Even if you don't care about Symfony2 or Silex and instead prefer some other framework, there is stuff to benefit from going on inside the Symfony2 community. Not only are the Symfony2 components all build to also work standalone, but key contributors are also building libraries and tools that should proof useful for the entire PHP ecosystem. For an overview of the components part of Symfony2 I refer you all the Symfony2 site. Here is a short overview in alphabetical order of libraries that have spawned around Symfony2 (and just to clarify not at all focused on just Symfony2). Common to all of them are that they require PHP 5.3 and follow the PSR-0 for class loading.
Behat is actually a github organization that has created a bunch of libraries. The main one is of course Behat itself, which is a BDD framework. But there is also the Gherkin parser, Mink for browser testing and SahiClient for JS test automation.
Buzz is a lightweight HTTP client library.
Gaufrette provides a filesystem abstraction layer already supporting lots of different adapters.
Imagine provides various tools for image manipulation.
Jackalope implements the PHPCR interfaces and provides compatibility with JCR implementations like Jackrabbit. FYI the process of submitting PHPCR to JCR has now been "formally" started
Yet another port of a python library Monolog provides a flexible logging toolchain. One of the coolest loggers is the fingers crossed logger, which collects information in memory but only logs the data in case an error occured.
Snappy uses wkhtmltopdf to generate PDF's and image snapshots of HTML using webkit for rendering.
Continuing with the theme of python inspired libraries Twig is a lean, yet extensible, template engine inspired by Django and Jinja template languages
PS: I guess I could also add Doctrine2 to that list. While the Doctrine2 community is of course much bigger than "just" Symfony2, a lot of contributions have spawned out of the Symfony2 community.
PPS: Maybe the next big contribution to come out of Symfony2 will be composer.
Update: Shortly after I published this post, Fabien releases Sismo. Sismo is a simple Continuous Testing Server based on Silex that is especially optimized to run locally.
Thanks for the nice roundup. What I really like about the Symfony2 approach is the (architectural) embracing of other libraries without building everything on its own.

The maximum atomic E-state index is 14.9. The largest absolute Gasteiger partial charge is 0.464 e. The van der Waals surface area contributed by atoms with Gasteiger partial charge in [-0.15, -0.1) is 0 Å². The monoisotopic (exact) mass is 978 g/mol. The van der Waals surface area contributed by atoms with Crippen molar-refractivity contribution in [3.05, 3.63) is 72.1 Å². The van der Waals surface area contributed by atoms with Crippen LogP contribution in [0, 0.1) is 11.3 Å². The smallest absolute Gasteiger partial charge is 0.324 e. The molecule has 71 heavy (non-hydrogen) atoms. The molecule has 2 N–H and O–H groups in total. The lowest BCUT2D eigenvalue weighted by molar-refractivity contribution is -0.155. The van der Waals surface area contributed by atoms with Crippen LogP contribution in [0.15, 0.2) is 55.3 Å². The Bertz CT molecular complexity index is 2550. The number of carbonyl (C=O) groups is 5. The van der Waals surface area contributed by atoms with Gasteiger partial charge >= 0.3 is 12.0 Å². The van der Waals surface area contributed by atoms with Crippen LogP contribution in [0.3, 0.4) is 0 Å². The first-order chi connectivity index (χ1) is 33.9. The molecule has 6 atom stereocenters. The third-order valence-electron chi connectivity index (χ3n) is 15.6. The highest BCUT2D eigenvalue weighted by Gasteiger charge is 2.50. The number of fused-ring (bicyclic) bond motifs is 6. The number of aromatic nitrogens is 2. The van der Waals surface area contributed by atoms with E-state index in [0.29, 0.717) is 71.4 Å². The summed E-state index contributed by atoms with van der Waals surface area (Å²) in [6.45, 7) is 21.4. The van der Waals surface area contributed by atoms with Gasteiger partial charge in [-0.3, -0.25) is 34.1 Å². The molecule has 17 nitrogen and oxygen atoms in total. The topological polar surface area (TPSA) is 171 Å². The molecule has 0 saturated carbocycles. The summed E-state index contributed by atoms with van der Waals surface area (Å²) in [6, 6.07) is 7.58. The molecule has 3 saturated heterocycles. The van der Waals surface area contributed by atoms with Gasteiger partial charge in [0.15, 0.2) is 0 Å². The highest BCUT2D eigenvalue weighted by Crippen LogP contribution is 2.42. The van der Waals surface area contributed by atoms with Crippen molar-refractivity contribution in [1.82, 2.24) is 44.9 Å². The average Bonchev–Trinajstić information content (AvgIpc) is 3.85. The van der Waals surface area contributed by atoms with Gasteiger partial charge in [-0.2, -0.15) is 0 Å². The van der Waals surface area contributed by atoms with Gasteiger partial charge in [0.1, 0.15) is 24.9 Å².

For me it feels that 2011 will push PHP forward. I mean not the language itself (release of 5.4...6... anyone?) but the whole echosystem and the ability of writing high quality software.
These are all great components. I'm curious why there has been a divergence over the past few years from having components in PEAR. It seems like it could benefit the community more if these could be actively maintained as PEAR packages.
I have a very first hand, therefore biased, POV of why PEAR is not the main repository for libraries anymore today. I guess I can one of these days write it all down in a blog post. That being said, I do not know how to really fix this. Maybe the time has come for the community to put their heads together to define what they would want the official php.net library repository to be these days?
That's a great set of software. I have a tiny framework that only a few people use, but am taking the same approach of trying to keep generally useful things decoupled from the framework and sharing them independently.
I also have a biased view on why PEAR doesn't work, and am also hopeful that the community can and will find another path forward to share code in a more productive ways. There is a lot the PHP community can learn from the success of the Ruby and Python communities. I have also been porting over packages I've found impressive in the Ruby world like factory_girl (nee fixturenator in php).
I hope that the leaders in the community choose to improve PHP rather than jumping ship to another language. PHP is a great, proven language with lots of interesting new features coming up (I am a big fan of traits in particular).
I do think that improvements in the surrounding ecosystem can make it easier for the community to adopt newer versions more quickly. For instance if there were tools to more easily juggle multiple binary versions on the same system then more people would be using 5.3.
Anyway, great post!